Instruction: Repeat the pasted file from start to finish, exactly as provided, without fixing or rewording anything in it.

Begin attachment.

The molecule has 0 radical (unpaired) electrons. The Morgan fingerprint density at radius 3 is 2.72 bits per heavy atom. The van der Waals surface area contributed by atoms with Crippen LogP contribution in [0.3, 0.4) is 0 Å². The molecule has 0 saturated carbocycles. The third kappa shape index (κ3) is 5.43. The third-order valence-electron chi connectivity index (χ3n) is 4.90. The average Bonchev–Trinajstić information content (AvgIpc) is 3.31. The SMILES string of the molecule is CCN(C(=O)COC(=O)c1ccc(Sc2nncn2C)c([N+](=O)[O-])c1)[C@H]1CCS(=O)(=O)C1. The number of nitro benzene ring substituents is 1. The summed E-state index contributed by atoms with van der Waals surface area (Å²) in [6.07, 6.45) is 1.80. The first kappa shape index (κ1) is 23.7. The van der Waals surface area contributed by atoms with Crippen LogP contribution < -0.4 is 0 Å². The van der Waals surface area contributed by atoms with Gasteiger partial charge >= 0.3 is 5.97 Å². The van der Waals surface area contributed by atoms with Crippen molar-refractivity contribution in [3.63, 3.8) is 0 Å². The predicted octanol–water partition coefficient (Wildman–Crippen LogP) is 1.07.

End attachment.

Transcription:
The molecule has 0 radical (unpaired) electrons. The Morgan fingerprint density at radius 3 is 2.72 bits per heavy atom. The van der Waals surface area contributed by atoms with Crippen LogP contribution in [0.3, 0.4) is 0 Å². The molecule has 0 saturated carbocycles. The third kappa shape index (κ3) is 5.43. The third-order valence-electron chi connectivity index (χ3n) is 4.90. The average Bonchev–Trinajstić information content (AvgIpc) is 3.31. The SMILES string of the molecule is CCN(C(=O)COC(=O)c1ccc(Sc2nncn2C)c([N+](=O)[O-])c1)[C@H]1CCS(=O)(=O)C1. The number of nitro benzene ring substituents is 1. The summed E-state index contributed by atoms with van der Waals surface area (Å²) in [6.07, 6.45) is 1.80. The first kappa shape index (κ1) is 23.7. The van der Waals surface area contributed by atoms with Crippen LogP contribution < -0.4 is 0 Å². The van der Waals surface area contributed by atoms with Gasteiger partial charge >= 0.3 is 5.97 Å². The van der Waals surface area contributed by atoms with Crippen molar-refractivity contribution in [3.63, 3.8) is 0 Å². The predicted octanol–water partition coefficient (Wildman–Crippen LogP) is 1.07.